Everything about the index is voluntary, which experts said is one reason it's not more widely used or better known. There's no national requirement that states contribute names, and law enforcement agencies can hire someone even if they're in the database.
"If you don't have mandates, people won't do it," Vidali said.
Five states have no process at all to decertify police officers: California, Hawaii, Massachusetts, New Jersey and Rhode Island. A sixth, Georgia, does decertify officers, but it doesn't participate in the national index.
Debates about participating continue in each of the states, but even after this summer's Black Lives Matter protests, some state lawmakers were unmoved. A bill in California named for a Black man who was shot and killed during a police chase, Kenneth Ross Jr., didn't make it out of the Legislature after opposition from police unions.
State Sen. Steven Bradford, a Democrat who sponsored the California bill, said he plans to introduce it again. He said there's a "wash, rinse, repeat" cycle in which a small number of bad cops get rehired and have disproportionate impacts on nonwhite communities.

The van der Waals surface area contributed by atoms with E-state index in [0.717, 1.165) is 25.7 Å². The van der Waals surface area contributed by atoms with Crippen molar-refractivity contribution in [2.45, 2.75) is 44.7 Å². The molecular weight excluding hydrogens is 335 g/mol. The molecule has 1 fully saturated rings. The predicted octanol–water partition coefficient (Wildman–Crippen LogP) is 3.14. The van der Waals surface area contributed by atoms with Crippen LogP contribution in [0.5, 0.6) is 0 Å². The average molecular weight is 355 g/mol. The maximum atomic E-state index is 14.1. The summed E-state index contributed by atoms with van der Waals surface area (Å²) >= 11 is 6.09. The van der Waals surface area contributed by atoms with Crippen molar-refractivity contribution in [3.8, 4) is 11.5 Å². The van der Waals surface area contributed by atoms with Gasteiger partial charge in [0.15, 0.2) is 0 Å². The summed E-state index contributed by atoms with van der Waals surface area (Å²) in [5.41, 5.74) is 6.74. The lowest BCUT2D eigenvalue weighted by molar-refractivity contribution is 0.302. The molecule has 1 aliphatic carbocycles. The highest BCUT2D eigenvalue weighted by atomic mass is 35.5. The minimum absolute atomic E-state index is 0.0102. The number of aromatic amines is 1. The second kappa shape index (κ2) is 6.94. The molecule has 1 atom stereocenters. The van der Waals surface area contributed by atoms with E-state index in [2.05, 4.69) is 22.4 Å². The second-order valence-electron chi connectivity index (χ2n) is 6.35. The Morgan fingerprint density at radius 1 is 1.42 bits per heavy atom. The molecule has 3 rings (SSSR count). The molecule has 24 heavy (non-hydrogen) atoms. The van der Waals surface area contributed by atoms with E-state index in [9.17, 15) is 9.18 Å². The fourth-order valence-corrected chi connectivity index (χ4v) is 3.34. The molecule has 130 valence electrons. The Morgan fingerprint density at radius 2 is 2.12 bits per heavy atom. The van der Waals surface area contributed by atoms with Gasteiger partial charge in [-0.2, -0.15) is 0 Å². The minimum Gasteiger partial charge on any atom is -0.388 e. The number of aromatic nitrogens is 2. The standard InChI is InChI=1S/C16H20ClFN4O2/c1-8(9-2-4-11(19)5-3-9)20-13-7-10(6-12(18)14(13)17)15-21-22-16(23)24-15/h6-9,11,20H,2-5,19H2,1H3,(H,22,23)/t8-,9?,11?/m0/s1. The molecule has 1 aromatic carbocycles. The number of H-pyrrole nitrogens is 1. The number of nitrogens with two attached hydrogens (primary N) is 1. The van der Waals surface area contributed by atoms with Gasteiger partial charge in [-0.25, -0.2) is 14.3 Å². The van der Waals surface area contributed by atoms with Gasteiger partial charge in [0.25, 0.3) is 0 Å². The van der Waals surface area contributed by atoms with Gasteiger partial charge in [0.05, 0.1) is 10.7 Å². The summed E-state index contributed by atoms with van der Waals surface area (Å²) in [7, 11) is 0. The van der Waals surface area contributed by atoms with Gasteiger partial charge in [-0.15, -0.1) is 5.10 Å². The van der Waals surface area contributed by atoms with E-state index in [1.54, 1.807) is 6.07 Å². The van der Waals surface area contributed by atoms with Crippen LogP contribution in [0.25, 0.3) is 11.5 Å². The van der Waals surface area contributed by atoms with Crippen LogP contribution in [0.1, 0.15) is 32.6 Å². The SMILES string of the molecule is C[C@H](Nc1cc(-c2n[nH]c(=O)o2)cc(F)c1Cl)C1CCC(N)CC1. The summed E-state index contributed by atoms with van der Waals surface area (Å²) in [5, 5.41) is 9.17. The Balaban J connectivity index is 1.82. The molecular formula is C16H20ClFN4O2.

"Black and brown people don't hate the police. They fear the police. And this decertification is one of the ways of removing that fear of the police," he said.
Each state has its own criteria for when to revoke badge privileges, with no accepted national standard. About a third of states require a criminal conviction for an officer to lose certification, said an expert in the field, Roger Goldman, a law professor at Saint Louis University.
"The fact is that the states vary all over the place," he said.
There's an appetite for more information about police misconduct, and others besides Becar's group have stepped in with databases of their own, but those are a patchwork. The news organization ProPublica this year published a database of thousands of civilian complaints against New York City police officers including complaints where allegations were not substantiated. The Invisible Institute, a Chicago journalism organization, has published complaint records in its own database.
Goldman, who has advocated since the 1970s for states to adopt ways to decertify officers, said state lawmakers have often dragged their feet in the absence of a shooting death or other high-profile allegation of misconduct.
"It's things like George Floyd's death," he said. "It usually takes a pretty bad incident."